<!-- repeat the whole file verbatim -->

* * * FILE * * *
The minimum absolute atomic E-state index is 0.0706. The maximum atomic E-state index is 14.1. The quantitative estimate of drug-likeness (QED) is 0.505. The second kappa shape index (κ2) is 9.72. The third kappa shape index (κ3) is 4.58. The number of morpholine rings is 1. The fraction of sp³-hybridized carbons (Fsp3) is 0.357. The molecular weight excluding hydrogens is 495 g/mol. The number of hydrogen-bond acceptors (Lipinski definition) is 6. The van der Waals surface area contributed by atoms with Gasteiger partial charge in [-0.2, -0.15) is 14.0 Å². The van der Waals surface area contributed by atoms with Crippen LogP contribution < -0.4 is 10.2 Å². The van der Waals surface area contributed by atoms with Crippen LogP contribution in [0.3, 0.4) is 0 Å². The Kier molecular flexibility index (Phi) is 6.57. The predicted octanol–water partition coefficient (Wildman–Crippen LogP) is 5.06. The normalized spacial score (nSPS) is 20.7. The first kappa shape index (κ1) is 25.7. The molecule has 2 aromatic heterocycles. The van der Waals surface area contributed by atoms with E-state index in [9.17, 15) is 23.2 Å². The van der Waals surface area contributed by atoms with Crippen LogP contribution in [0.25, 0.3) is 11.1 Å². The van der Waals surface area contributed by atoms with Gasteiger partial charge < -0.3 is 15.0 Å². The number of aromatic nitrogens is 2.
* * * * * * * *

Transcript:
The minimum absolute atomic E-state index is 0.0706. The maximum atomic E-state index is 14.1. The quantitative estimate of drug-likeness (QED) is 0.505. The second kappa shape index (κ2) is 9.72. The third kappa shape index (κ3) is 4.58. The number of morpholine rings is 1. The fraction of sp³-hybridized carbons (Fsp3) is 0.357. The molecular weight excluding hydrogens is 495 g/mol. The number of hydrogen-bond acceptors (Lipinski definition) is 6. The van der Waals surface area contributed by atoms with Gasteiger partial charge in [-0.2, -0.15) is 14.0 Å². The van der Waals surface area contributed by atoms with Crippen LogP contribution < -0.4 is 10.2 Å². The van der Waals surface area contributed by atoms with Crippen LogP contribution in [0.3, 0.4) is 0 Å². The Kier molecular flexibility index (Phi) is 6.57. The predicted octanol–water partition coefficient (Wildman–Crippen LogP) is 5.06. The normalized spacial score (nSPS) is 20.7. The first kappa shape index (κ1) is 25.7. The molecule has 2 aromatic heterocycles. The van der Waals surface area contributed by atoms with E-state index in [9.17, 15) is 23.2 Å². The van der Waals surface area contributed by atoms with Crippen LogP contribution in [0.25, 0.3) is 11.1 Å². The van der Waals surface area contributed by atoms with Gasteiger partial charge < -0.3 is 15.0 Å². The number of aromatic nitrogens is 2.